I really love the original mini Tumnus, but this bigger brother - with full 3-band EQ and added hot-mode toggle switch is better in every respect. The original was probably already my favourite and most-used overdrive and this one will be even more so. The core Tumnus tone really improves on the typical Klon profile by enhancing the frequency range - particularly in the lower register. This pedal just sounds wonderfully warm and rich and open sounding. If I was forced to have only one overdrive than this would likely be my choice. If I wanted slightly more variety I would add the Hamstead Odyssey and JHS Bonzai - for the widest possible overdrive tonal palette - I can't see any other 3 pedal combination that would outdo that! But I would probably want a Blues Driver and Dumble pedal somewhere in there too...
There's often a question circulating about how many transparent overdrives can you tolerate. The truth is really that there is no absolute transparency as such in overdrive - each of these is a flavour enhancer as such, it just depends on how close to neutral you like it, or if you prefer slight accentuation in certain frequency bands.
For my own self I can accurately distinguish the key tonal families here to a degree - certainly within my pedal chain - as I have them all as distinct flavours. In terms of universal comparisons though it's much harder and can be difficult to distinguish actually which pedal you are listening too. There are of course other important ingredients in the mix - you guitar, amp, booster and other elements to the rig - all of these matter and each overdrive pedal will react slightly differently as a flavour enhancer to whatever core tone you have established - so you may get varying results across the range of pedals - so that of course is an important consideration.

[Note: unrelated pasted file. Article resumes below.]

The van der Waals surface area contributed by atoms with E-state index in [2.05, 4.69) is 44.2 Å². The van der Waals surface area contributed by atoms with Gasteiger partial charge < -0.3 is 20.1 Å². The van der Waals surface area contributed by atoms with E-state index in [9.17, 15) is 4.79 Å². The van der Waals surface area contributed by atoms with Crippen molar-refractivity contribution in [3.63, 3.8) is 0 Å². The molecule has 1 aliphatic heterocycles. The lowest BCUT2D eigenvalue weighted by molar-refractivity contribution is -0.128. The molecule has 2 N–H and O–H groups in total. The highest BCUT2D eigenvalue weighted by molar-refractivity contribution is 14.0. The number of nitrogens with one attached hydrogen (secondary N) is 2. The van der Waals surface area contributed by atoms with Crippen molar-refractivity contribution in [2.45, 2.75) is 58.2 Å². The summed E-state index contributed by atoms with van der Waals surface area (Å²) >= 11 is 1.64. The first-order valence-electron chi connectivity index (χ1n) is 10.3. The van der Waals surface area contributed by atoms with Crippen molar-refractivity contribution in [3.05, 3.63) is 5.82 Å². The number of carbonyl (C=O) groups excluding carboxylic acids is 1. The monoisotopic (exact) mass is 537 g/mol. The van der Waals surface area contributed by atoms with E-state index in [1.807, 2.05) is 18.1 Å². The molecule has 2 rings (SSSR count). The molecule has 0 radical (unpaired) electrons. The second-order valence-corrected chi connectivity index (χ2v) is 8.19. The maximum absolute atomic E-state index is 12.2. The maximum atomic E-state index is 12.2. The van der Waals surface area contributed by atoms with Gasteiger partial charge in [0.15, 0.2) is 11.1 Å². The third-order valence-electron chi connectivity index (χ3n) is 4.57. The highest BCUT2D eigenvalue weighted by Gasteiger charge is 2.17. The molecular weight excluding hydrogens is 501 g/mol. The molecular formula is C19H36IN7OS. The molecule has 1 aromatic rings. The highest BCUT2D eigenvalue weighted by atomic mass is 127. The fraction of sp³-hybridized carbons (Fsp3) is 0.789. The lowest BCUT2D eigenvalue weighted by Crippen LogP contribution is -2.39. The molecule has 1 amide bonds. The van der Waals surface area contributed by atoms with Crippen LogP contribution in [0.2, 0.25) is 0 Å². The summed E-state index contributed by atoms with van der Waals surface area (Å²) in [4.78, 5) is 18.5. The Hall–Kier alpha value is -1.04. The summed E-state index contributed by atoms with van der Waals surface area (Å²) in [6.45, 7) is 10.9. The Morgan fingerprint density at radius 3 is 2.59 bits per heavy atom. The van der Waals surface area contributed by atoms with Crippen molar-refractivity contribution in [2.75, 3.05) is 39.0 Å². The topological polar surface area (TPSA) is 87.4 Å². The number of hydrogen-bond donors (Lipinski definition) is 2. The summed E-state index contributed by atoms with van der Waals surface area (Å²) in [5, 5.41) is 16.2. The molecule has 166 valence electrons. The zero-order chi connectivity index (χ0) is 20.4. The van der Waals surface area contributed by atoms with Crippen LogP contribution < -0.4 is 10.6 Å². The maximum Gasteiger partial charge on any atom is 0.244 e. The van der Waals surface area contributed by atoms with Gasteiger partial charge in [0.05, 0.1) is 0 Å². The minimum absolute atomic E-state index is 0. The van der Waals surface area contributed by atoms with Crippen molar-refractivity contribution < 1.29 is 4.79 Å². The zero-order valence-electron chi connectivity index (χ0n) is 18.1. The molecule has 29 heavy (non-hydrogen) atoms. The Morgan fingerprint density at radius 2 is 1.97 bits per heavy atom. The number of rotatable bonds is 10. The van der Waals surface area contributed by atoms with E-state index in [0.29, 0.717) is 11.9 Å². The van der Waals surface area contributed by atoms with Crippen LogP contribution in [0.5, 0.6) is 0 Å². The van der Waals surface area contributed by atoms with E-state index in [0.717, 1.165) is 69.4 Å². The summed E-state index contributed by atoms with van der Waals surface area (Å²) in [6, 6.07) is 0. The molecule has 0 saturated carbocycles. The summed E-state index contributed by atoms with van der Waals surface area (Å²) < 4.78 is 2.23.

You certainly don't need all these different levels of saturation or tonality, and many don't like the mid-hump profile or boosted bottom end. I really don't like profiles that are too flat and anaemic - that is in part because I play entirely at home, and mostly entirely solo - so that is a factor too. Within a band frequency mix - if you are overlapping key frequencies of other instruments you will just make your sound muddy, while when solo - you want as rich and as broad a profile as possible. Then there are also those that prefer those flatter profiles - the raw Klons and Zendrives - while I like a touch more seasoning / flavour.
My favourite pedal here is the Tumnus Deluxe, then the Bonzai and then the Odyssey probably. I've also mentioned I would like to add a Bluesbreaker into the mix - which I don't currently have - either a Prince of Tone or Baby Blues - and the Greer Lightspeed is probably my favourite overdrive I don't have yet - finally I really like the Il Mostro, and may decide to go for a Nobels ODR-1 or Erlking at some stage, but really in no great hurry - I have plenty of flavours to play with already.